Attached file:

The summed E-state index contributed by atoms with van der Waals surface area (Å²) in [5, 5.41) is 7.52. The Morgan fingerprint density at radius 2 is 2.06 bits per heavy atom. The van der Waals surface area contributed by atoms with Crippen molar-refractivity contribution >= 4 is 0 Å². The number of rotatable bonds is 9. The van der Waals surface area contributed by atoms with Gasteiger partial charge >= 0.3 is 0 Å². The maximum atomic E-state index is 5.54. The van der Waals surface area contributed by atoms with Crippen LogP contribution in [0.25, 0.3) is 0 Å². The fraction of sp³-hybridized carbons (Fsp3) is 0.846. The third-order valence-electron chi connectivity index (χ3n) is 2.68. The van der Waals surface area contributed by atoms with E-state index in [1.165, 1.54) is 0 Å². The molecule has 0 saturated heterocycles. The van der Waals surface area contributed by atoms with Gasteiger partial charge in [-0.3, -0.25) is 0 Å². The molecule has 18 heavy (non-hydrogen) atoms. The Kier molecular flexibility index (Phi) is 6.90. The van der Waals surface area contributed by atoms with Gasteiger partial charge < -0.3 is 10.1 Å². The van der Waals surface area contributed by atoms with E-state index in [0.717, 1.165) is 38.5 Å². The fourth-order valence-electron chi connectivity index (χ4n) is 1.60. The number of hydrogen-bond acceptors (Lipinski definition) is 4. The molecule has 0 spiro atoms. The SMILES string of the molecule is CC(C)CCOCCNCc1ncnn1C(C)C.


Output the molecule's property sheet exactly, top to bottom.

The summed E-state index contributed by atoms with van der Waals surface area (Å²) in [5, 5.41) is 7.52. The Morgan fingerprint density at radius 2 is 2.06 bits per heavy atom. The van der Waals surface area contributed by atoms with Crippen molar-refractivity contribution >= 4 is 0 Å². The number of rotatable bonds is 9. The van der Waals surface area contributed by atoms with Gasteiger partial charge >= 0.3 is 0 Å². The maximum atomic E-state index is 5.54. The van der Waals surface area contributed by atoms with Crippen LogP contribution in [0.25, 0.3) is 0 Å². The fraction of sp³-hybridized carbons (Fsp3) is 0.846. The third-order valence-electron chi connectivity index (χ3n) is 2.68. The van der Waals surface area contributed by atoms with E-state index in [1.165, 1.54) is 0 Å². The molecule has 0 saturated heterocycles. The van der Waals surface area contributed by atoms with Gasteiger partial charge in [-0.3, -0.25) is 0 Å². The molecule has 18 heavy (non-hydrogen) atoms. The Kier molecular flexibility index (Phi) is 6.90. The van der Waals surface area contributed by atoms with Gasteiger partial charge < -0.3 is 10.1 Å². The van der Waals surface area contributed by atoms with E-state index in [0.717, 1.165) is 38.5 Å². The fourth-order valence-electron chi connectivity index (χ4n) is 1.60. The number of hydrogen-bond acceptors (Lipinski definition) is 4. The molecule has 0 spiro atoms. The SMILES string of the molecule is CC(C)CCOCCNCc1ncnn1C(C)C.